And, this homosexual man deprived of his proper gift, has awakened in me an awareness of humanity’s longing ever since the days of Adam in the garden. If Adam truly and literally walked with God in the cool of the day, then it was Jesus that walked with him. Many scholars have thought this. If that is so, then the first face that he saw as his human soul was brought into being, was the face of God in a watchful and loving human face.

After the fall, mankind lost that closeness but still longed for it; and after losing knowledge of God altogether, invented the gods of imagination to fill that role in their lives.  As Arthur Golding in Metamorphoses said (paraphrase):

The pagans did not know God: This caused them to bestow the name of gods on creatures. For their nature being corrupted; and their knowledge blinded by Adams fall, those little seeds and sparks of heavenly light that did as yet remain in man, endeavored forth to burst, and wanted grace and power to grow. The pagans were too superstitious to let that spark die, and drove their fearful minds into strange worship of the living God in the creatures they could find or imagine.

History testifies to a great many invented gods who became the answer to many unexplained events and phenomena that confronted the people of the past who walked in darkness. They still wanted to see God in a watchful and loving human face. But, somewhere in the midst of the thousands of gods incorporated by the Roman empire and the fruitless religious searching that they tried, in a small obscure town in Bethlehem, God answered that call. The years of searching had finally come to an end. The God of the universe was revealed in a watchful and loving human face, the face of Jesus. This is the gift of Christmas.

Are you thankful you exist?

by Dan O'Brian

SS26043

Socialism, Communism, and all political theories that involve attaining some degree of utopia here and now, at bottom express a dissatisfaction with the way that God has made things. They intensely dislike the world that God has made. And in their own faltering political ways, they attempt to get rid of these great blunders that God has created.

The main thing that proponents of Utopian societies want to get rid of are the limitations of our individual circumstances. That we should be constrained by our humble or poor birth, or the defectiveness of our culture or environment, is seen as a great evil. God has made us to struggle with this evil and this is something Utopians will not do. By means of money, i.e. distributing large piles into equal smaller ones, circumstances  and the struggles it would take to rise above them are left behind.

The majority of complaints stem from the existence of suffering and evil. And here I cannot but be baffled. To exist in this world is to be confronted by the challenge of every second. Each tick of the clock brings change and, thus, something to adapt to; something to struggle with. We imagine that evil and suffering is somehow inflicted upon us because God is himself evil and torturous. Yet, when we write our stories and books we add suffering and evil in the mix. We give our heroes a villain to fight with. We give them monstrous struggles to overcome. We send children into terrible abusive places and to terrible abusive people. We ordain the deaths of thousands of fictional people. We turn almost the entire world into soulless horrible inhuman zombies that destroy every piece of humanity it finds; yet we call the story good, and we pay good money to see them on film. Through imagination we create entire worlds and dash them to pieces. But, do the readers of these stories then turn around and call the authors evil? Do we blame them for the suffering they write? No.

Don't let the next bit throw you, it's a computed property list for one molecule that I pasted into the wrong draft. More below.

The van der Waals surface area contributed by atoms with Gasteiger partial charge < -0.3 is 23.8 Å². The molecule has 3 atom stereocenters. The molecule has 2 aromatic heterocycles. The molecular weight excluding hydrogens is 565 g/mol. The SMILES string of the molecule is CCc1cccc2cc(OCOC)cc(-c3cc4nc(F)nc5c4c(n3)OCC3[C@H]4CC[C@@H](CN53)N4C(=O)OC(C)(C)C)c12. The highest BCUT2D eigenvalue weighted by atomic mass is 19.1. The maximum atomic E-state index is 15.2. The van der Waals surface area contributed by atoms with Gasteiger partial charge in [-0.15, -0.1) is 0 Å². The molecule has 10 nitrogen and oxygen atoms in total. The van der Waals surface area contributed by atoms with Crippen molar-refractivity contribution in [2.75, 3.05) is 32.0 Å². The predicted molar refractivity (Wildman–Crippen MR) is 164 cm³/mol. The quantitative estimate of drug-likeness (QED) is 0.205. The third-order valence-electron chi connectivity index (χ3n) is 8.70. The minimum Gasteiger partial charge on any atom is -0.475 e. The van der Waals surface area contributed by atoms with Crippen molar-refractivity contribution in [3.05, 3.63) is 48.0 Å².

The end of the road for people who continually complain about their personal struggles is the wish for death. It is the desire not to exist; to leave this real actual story. It is really an unthankfulness for existing. This is exactly where I am baffled. Because, despite the suffering I’ve endured, I still count it better to exist than not. And though I may understand someone’s desire to leave this world after having endured so much pain, I cannot think that about anyone who lives in the West. We have so much: technology, medicine, and many amenities in life. Yet, we are the most unthankful bunch I’ve seen. We constantly want each other’s things for ourselves, especially each other’s money; and we paint ourselves as victims of every challenge God sends our way. Every second we endure we find something more to complain about.

We are such hypocrites; who write end-of-the-world stories with great suffering in them, and then berate God for doing the same. I, for one, would rather meet the challenge and try to rise above the circumstances than be idle and unthankful. Every political Utopian desire is a wish to rewrite our actual story into a non-story: a state of existence where we endure through time but never leave the condition of happiness; a place where we become human pets in a little earthly terrarium that the government takes care of. And that, my friends, is not even a fairy tale. It’s doesn’t even count as a story. Neither can I imagine that that is what Heaven is. I certainly wouldn’t want to go there.